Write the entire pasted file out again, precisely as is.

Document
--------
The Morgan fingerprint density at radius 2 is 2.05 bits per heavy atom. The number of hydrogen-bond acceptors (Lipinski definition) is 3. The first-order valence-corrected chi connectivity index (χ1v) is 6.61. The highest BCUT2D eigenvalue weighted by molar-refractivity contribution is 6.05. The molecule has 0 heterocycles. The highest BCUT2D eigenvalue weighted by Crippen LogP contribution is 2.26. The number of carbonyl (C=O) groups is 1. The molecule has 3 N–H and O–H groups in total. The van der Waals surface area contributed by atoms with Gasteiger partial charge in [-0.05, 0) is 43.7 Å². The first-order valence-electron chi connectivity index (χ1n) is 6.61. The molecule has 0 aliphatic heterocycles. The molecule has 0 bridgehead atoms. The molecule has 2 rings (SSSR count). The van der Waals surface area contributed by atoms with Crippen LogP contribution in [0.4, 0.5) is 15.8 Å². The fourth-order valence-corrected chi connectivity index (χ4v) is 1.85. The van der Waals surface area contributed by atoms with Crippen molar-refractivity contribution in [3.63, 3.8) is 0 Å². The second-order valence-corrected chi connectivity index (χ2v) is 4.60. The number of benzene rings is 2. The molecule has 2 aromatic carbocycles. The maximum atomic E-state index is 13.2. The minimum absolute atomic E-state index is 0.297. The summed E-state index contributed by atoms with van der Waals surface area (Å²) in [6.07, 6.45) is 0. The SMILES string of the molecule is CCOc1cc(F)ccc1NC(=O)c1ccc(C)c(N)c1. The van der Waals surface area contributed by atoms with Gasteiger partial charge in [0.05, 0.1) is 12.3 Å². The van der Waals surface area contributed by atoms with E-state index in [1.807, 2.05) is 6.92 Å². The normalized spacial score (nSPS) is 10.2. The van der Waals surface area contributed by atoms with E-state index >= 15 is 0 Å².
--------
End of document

The Morgan fingerprint density at radius 2 is 2.05 bits per heavy atom. The number of hydrogen-bond acceptors (Lipinski definition) is 3. The first-order valence-corrected chi connectivity index (χ1v) is 6.61. The highest BCUT2D eigenvalue weighted by molar-refractivity contribution is 6.05. The molecule has 0 heterocycles. The highest BCUT2D eigenvalue weighted by Crippen LogP contribution is 2.26. The number of carbonyl (C=O) groups is 1. The molecule has 3 N–H and O–H groups in total. The van der Waals surface area contributed by atoms with Gasteiger partial charge in [-0.05, 0) is 43.7 Å². The first-order valence-electron chi connectivity index (χ1n) is 6.61. The molecule has 0 aliphatic heterocycles. The molecule has 0 bridgehead atoms. The molecule has 2 rings (SSSR count). The van der Waals surface area contributed by atoms with Crippen LogP contribution in [0.4, 0.5) is 15.8 Å². The fourth-order valence-corrected chi connectivity index (χ4v) is 1.85. The van der Waals surface area contributed by atoms with Crippen molar-refractivity contribution in [3.63, 3.8) is 0 Å². The second-order valence-corrected chi connectivity index (χ2v) is 4.60. The number of benzene rings is 2. The molecule has 2 aromatic carbocycles. The maximum atomic E-state index is 13.2. The minimum absolute atomic E-state index is 0.297. The summed E-state index contributed by atoms with van der Waals surface area (Å²) in [6.07, 6.45) is 0. The SMILES string of the molecule is CCOc1cc(F)ccc1NC(=O)c1ccc(C)c(N)c1. The van der Waals surface area contributed by atoms with Gasteiger partial charge in [0.05, 0.1) is 12.3 Å². The van der Waals surface area contributed by atoms with E-state index in [1.807, 2.05) is 6.92 Å². The normalized spacial score (nSPS) is 10.2. The van der Waals surface area contributed by atoms with E-state index >= 15 is 0 Å².